$189-million Gateway building will house health facilities, delay space for counselling services

The first stage of the University Gateway project has been approved by UBC’s Board of Governors (BoG).

Situated at the intersection of Wesbrook Mall and University Boulevard — a “gateway” that many students pass as they commute to campus — the proposed building will provide a permanent space for UBC’s new Integrated Student Health Services (ISHS), UBC Health and the Schools of Nursing and Kinesiology.

According to a report presented to the Board on December 5, ISHS is meant to consolidate all of UBC’s medical and counselling facilities into a “central point of contact for students to access primary health care.”

An “institutional consortium,” UBC Health facilitates collaboration among UBC’s many faculties and schools that conduct medical research.

The School of Nursing has been located in temporary locations for almost 40 years while the School of Kinesiology has been distributed across numerous locations on campus. The new building will serve a long-term home to both.

But beyond its various practical uses, University Gateway is also intended to serve as a “welcoming,” visually engaging first entrance to campus that will “signify a world class university.”

In an interview with The Ubyssey, UBC Associate VP Facilities John Metras said his team has explored including a “commitment to the Musqueam people” in the building’s design. They plan to collaborate with a Musqueam artist who will be selected through consultation with the Musqueam Indian Band.

University Gateway will also integrate sustainability features to minimize its carbon footprint, such as the use of treated wood in its design as opposed to concrete and metal.

But Dr. Charles Menzies, a faculty representative on the BoG is, is concerned that the building is a part of a trend of rapid development on campus that will only cause environmental harm.

“The practical impact of construction is because of the economic model to hire contractors, builders, suppliers,” he said. “… The project itself isn’t the concern, it’s the process of building and the emissions introduced by the particular methods employed in the construction process.”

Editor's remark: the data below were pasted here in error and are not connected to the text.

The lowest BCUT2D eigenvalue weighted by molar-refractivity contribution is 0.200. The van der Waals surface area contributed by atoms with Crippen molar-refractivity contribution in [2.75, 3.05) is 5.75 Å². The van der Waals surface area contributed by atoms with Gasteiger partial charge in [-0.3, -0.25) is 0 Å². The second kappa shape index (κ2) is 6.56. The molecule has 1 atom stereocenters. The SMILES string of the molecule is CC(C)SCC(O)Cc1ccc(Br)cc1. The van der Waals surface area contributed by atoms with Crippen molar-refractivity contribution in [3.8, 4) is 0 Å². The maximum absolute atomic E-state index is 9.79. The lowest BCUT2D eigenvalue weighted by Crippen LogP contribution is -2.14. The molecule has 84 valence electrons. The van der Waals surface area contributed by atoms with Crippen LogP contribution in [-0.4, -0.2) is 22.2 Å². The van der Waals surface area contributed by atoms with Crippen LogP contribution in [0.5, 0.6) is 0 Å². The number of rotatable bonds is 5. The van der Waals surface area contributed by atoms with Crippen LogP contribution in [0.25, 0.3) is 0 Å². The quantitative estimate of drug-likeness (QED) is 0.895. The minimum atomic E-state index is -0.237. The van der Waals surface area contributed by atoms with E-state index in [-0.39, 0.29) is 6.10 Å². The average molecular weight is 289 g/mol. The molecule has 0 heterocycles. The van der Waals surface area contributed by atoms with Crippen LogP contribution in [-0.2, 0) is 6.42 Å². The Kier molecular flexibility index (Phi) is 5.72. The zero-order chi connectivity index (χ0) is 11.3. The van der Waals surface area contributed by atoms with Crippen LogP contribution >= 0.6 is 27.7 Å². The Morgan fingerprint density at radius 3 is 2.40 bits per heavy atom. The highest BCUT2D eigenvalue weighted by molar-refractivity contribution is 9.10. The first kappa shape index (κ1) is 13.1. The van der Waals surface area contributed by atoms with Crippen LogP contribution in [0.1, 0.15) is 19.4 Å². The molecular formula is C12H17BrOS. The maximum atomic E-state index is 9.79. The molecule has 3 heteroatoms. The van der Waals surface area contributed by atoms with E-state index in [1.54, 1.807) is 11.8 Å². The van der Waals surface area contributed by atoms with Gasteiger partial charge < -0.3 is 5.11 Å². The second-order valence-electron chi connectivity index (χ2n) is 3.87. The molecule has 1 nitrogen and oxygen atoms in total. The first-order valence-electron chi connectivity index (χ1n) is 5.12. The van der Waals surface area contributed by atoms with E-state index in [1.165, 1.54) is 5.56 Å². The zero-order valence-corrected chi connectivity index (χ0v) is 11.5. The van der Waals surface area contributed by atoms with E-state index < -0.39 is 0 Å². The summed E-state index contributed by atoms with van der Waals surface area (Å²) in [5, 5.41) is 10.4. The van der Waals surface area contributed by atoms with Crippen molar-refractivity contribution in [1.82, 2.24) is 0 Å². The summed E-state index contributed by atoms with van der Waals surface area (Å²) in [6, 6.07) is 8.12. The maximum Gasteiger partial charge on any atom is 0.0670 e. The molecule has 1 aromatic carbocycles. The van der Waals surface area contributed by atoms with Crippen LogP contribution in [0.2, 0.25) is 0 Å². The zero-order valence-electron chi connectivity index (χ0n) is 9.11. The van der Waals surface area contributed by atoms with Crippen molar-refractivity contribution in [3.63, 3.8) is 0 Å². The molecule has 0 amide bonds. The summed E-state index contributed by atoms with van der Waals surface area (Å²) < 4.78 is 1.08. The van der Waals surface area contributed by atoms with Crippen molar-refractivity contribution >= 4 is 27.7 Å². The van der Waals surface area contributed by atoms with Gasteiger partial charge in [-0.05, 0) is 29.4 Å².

Menzies said that the Board’s recent progress committing to divestment from fossil fuels does little to address the cumulative carbon footprint of campus expansion and emphasized the need for deeper engagement on the topic of emissions.

Pending several phases of Board approval, University Gateway is slated to begin construction in January 2022 and finish in July 2024.

Money and time

The project’s initial estimate of $134 million approved by the BoG had increased to $189.9 million when it was presented in December, raising concerns from a number of governors.

“I would really hope that the university comes back to the Board of Governors with a plan that more accurately reflects the costs that were originally intended for this building,” said Julia Burnham, AMS VP academic and university affairs. “[An] over $50 million cost increase — ultimately, at the end of the day, a lot of that will come to burden students so I think that’s a huge red flag …”

But Metras defended the price and pointed out that it’s subject to change.

“The project cost previously given did not take into account various factors that the revised estimate gives a more accurate representation of,” said Metras. “… There is potential for change in the projected cost and consultation will continue to be had.”

Some of the cost increase can be attributed to the how the building has been expanded to include the ISHS centre, which was originally planned to be incorporated into Brock Commons in 2022.

While integrating health services can be beneficial in the long run, Burnham thinks the increased construction time is cause for concern, especially because it means Counselling Services will have to wait an additional two years before it gets a permanent location in 2024.

BoG Vancouver student representative Max Holmes noted that UBC Counselling is already dispersed across several facilities due to overflow.

In addition to its headquarters at Brock Hall, the office has been operating out of Orchard Commons and construction is still underway for a temporary modular building next to Brock Hall that will serve students’ increasing demand for counselling until Gateway is completed.

But student advocates pointed out this is not the first time finding a permanent home for Counselling Services has been kicked down the road.

“The old SUB [now the Life Building] when it was being renovated was where Integrated Health was supposed to go, and so we’ve seen continuous delays of this project,” said Holmes. “Over time, many students who are in their first year right now are not going to see these services delivered until they graduate or [are] in their final year.”

Metras responded that the extra space in Orchard Commons and the modular building, along with UBC Hospital, should fill any gaps in service.

The Board will discuss an update on Integrated Student Health Services and University Gateway at its People, Community & International Committee meeting on February 5.